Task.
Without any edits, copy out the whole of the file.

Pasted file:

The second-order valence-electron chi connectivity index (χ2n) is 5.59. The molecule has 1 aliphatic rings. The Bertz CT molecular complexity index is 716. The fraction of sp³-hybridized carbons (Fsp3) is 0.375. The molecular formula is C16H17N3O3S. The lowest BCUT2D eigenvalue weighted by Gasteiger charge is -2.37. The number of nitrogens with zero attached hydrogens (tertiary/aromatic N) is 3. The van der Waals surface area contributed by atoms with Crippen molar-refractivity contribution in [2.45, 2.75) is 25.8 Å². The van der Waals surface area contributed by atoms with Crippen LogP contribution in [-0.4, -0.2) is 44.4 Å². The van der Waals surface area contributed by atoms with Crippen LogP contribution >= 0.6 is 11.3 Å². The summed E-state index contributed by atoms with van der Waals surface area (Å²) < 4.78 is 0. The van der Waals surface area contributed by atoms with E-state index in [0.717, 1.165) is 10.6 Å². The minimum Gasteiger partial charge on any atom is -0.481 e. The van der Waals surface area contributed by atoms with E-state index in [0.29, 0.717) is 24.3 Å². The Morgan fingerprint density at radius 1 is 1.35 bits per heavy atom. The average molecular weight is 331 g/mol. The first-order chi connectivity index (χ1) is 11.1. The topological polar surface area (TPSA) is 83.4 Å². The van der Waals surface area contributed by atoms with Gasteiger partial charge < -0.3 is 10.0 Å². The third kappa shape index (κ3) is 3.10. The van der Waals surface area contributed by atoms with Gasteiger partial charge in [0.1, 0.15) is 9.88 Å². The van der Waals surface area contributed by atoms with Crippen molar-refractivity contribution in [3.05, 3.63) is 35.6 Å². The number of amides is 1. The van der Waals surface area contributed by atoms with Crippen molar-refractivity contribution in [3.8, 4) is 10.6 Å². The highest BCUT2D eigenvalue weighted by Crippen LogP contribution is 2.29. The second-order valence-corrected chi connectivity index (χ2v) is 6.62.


The second-order valence-electron chi connectivity index (χ2n) is 5.59. The molecule has 1 aliphatic rings. The Bertz CT molecular complexity index is 716. The fraction of sp³-hybridized carbons (Fsp3) is 0.375. The molecular formula is C16H17N3O3S. The lowest BCUT2D eigenvalue weighted by Gasteiger charge is -2.37. The number of nitrogens with zero attached hydrogens (tertiary/aromatic N) is 3. The van der Waals surface area contributed by atoms with Crippen molar-refractivity contribution in [2.45, 2.75) is 25.8 Å². The van der Waals surface area contributed by atoms with Crippen LogP contribution in [-0.4, -0.2) is 44.4 Å². The van der Waals surface area contributed by atoms with Crippen LogP contribution >= 0.6 is 11.3 Å². The summed E-state index contributed by atoms with van der Waals surface area (Å²) < 4.78 is 0. The van der Waals surface area contributed by atoms with E-state index in [0.717, 1.165) is 10.6 Å². The minimum Gasteiger partial charge on any atom is -0.481 e. The van der Waals surface area contributed by atoms with E-state index in [0.29, 0.717) is 24.3 Å². The Morgan fingerprint density at radius 1 is 1.35 bits per heavy atom. The average molecular weight is 331 g/mol. The first-order chi connectivity index (χ1) is 11.1. The topological polar surface area (TPSA) is 83.4 Å². The van der Waals surface area contributed by atoms with Gasteiger partial charge < -0.3 is 10.0 Å². The third kappa shape index (κ3) is 3.10. The van der Waals surface area contributed by atoms with Gasteiger partial charge in [0.1, 0.15) is 9.88 Å². The van der Waals surface area contributed by atoms with Crippen molar-refractivity contribution in [3.05, 3.63) is 35.6 Å². The number of amides is 1. The van der Waals surface area contributed by atoms with Crippen molar-refractivity contribution in [3.8, 4) is 10.6 Å². The highest BCUT2D eigenvalue weighted by Crippen LogP contribution is 2.29. The second-order valence-corrected chi connectivity index (χ2v) is 6.62.